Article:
There is another postcode lottery in relation to self-funding clients. As they are self-funded they are placed instantly in a care home, while others—through no fault of their own—must wait for funding packages from local authorities and are labelled as bed-blockers, the numbers of whom are rising week by week. That is why we are seeking a review of the charges. There is nothing complex in it: anyone with basic mental arithmetic could compare those figures.

          In March 2010, there were 39,150 places in care homes for the elderly, with 33,900 residents. In simple terms, we have 5,209 empty beds out there, yet the cost of emergency admissions to our hospitals is one of the largest health budgets. Those homes could be better used for respite care. If we were to concentrate on delivering high standards of care to people in their own homes, there would be many fewer emergency hospital admissions and less need for long-term stays in homes.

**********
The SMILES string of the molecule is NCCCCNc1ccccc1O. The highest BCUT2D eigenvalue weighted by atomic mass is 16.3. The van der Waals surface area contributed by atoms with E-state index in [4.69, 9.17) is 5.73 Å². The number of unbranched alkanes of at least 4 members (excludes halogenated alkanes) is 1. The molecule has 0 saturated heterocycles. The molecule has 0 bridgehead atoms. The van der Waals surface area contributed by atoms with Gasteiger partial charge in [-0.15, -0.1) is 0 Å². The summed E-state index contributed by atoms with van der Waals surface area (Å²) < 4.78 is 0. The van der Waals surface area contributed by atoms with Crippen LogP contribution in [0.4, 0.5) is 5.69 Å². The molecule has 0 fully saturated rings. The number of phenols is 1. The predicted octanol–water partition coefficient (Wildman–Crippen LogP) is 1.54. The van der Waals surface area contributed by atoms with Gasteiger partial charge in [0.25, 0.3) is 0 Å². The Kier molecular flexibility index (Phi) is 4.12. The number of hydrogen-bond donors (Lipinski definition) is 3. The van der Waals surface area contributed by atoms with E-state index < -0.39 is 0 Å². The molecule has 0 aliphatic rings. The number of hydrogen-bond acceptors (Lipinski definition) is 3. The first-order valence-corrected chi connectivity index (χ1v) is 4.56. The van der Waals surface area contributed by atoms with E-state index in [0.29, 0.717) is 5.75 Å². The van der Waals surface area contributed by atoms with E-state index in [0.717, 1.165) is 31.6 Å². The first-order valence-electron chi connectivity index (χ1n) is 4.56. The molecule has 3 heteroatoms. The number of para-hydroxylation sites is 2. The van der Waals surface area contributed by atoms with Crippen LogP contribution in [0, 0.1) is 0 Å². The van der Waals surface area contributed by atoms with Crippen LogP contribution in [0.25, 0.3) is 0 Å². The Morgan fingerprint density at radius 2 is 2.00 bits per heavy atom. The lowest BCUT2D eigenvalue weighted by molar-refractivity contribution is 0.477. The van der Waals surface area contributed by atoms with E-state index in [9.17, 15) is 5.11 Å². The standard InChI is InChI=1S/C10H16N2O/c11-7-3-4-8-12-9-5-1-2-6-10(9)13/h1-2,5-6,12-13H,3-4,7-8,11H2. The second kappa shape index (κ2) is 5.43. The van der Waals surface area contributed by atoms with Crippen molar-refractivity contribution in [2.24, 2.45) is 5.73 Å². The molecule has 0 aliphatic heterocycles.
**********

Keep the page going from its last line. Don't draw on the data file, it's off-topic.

It need not cost more to improve, develop and redesign services. If a general practitioner and a pharmacist visited a care home more regularly, medication could be reviewed and potentially reduced. With the right skills, knowledge and training, much more effective personalised and appropriate care could be provided.

          I find it quite upsetting that 75 per cent of elderly people in care homes are on psychoactive drugs, perhaps because they have become agitated in one instance. If our elderly people are constantly on those drugs, we are not serving them well.

        • Dr Simpson: Share | Copy Link Copied
          Will the member give way?

        • The Deputy Presiding Officer (Elaine Smith): Share | Copy Link Copied
          I am afraid that the member is over her time.